You know what’s expensive? Feeling. Having feeling in some sort. Name it, sadness, happy, angry, missing, upset, whatever feeling. It’s not there, nothing. I go on for months with such voidness. At this point, i would pay for having feelings. The other day i dreamt my dad passed away. I can’t remember why. What i recalled at that point was that i feel fine with it. Not sad, just fine because now i can afford life independently. I woke up and called my dad. It was 3 am, it was 2 am his time then, he picked up and sounded worry. “What happened?” I told him I was fine, i had a bad dream and wanted to check on him. He said he couldn’t sleep. First day at hotel, he said. I told him to go back to sleep. This is being in nothingness.

Now, I’m in love with this new city, this job, this ever-traveling life. The not so glamorous part of it was that it’s a lonely life. It’s lonely even with a family, it’s lonely even with a significant other. Why though? What’s make it so lonely? It’s not easy to tell what you do and why you do it, it’s not easy to tell them how we work, we just work. Deliver results, especially in this hard time for the company. Some may say i don’t really like my job. Maybe it’s true at first. Now, i love working here. The ruthless culture it has, the harsh attitude in delivering results, the beliefs that we bring invaluable products to human lives, i love it. I love every single day i interact with people across the continents. Fucking tiring, but it feels fucking awesome. That timely chance of talking to global CFOs, get spazzed out by global CFOs, or get praised by global CFOs. I love it to the point i don’t have to be paid to do it. Well…not really. I love it to the point where i dream about fucking up my work and lose 50M dollars.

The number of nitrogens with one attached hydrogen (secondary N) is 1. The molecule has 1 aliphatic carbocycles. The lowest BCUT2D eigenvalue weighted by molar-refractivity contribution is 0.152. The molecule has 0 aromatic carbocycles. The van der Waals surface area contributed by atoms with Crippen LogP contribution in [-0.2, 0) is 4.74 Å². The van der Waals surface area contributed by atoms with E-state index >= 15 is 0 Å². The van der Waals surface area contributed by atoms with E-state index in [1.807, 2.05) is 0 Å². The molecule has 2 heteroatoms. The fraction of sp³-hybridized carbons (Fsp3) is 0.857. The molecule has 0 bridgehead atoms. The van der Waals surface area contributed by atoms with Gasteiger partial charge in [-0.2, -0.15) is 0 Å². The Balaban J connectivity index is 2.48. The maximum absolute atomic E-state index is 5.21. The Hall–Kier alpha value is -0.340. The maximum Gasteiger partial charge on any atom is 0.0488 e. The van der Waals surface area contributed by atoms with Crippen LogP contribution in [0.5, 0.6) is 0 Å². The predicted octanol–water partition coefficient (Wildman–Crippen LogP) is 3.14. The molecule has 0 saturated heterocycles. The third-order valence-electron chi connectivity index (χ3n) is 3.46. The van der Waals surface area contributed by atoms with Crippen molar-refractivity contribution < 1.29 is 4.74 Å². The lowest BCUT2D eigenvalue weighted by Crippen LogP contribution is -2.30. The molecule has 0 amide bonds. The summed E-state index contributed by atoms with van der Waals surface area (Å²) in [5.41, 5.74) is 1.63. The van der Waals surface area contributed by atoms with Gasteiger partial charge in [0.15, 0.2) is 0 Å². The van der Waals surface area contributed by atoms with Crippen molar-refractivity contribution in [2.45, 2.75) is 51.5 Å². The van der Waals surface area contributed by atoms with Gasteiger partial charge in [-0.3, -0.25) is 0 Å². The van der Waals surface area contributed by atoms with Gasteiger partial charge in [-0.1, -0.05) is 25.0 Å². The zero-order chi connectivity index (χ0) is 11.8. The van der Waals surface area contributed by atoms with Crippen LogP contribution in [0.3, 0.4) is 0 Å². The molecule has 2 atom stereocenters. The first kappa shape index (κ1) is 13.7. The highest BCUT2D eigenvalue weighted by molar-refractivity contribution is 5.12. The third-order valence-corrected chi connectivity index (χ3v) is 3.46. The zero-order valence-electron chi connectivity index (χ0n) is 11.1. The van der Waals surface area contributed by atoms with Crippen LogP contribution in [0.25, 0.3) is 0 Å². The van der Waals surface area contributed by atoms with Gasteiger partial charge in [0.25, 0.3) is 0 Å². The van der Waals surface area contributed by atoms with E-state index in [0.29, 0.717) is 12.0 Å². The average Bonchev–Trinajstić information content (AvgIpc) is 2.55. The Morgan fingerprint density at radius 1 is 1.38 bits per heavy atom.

Be careful of life you wish you have. Now I am working abroad, rarely come home, eating good food every single day, drinking good wine twice a week, rarely see people i know from life before, doing the work that inspires me with people who are more ruthless than i am, being in nothingness. I get what I want and will continue to get what I want.

At least for now. At least for now, i am the man.

But you know, the wheels are constantly rotating. Who knows what happens next…or where to go. Nobody, not even the man.

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The making of my father

We arrived a little over noon. The sun hangs low as people chat around to have gatherings. This is my third time being here. Eight years ago this small village behind the vast mountain existed just like what i see today. It does not change a bit. Ah i know, i seek for change when i do not believe on transformation of human being. People, to me, stay the same. However i believe cities should have progressive development. This one does not have any particular difference from all those years. What a waste! Eight fucking years and nothing changes. I saw kids playing by the river that was dirtier than what it had been. My heart sinks. How could my father do it?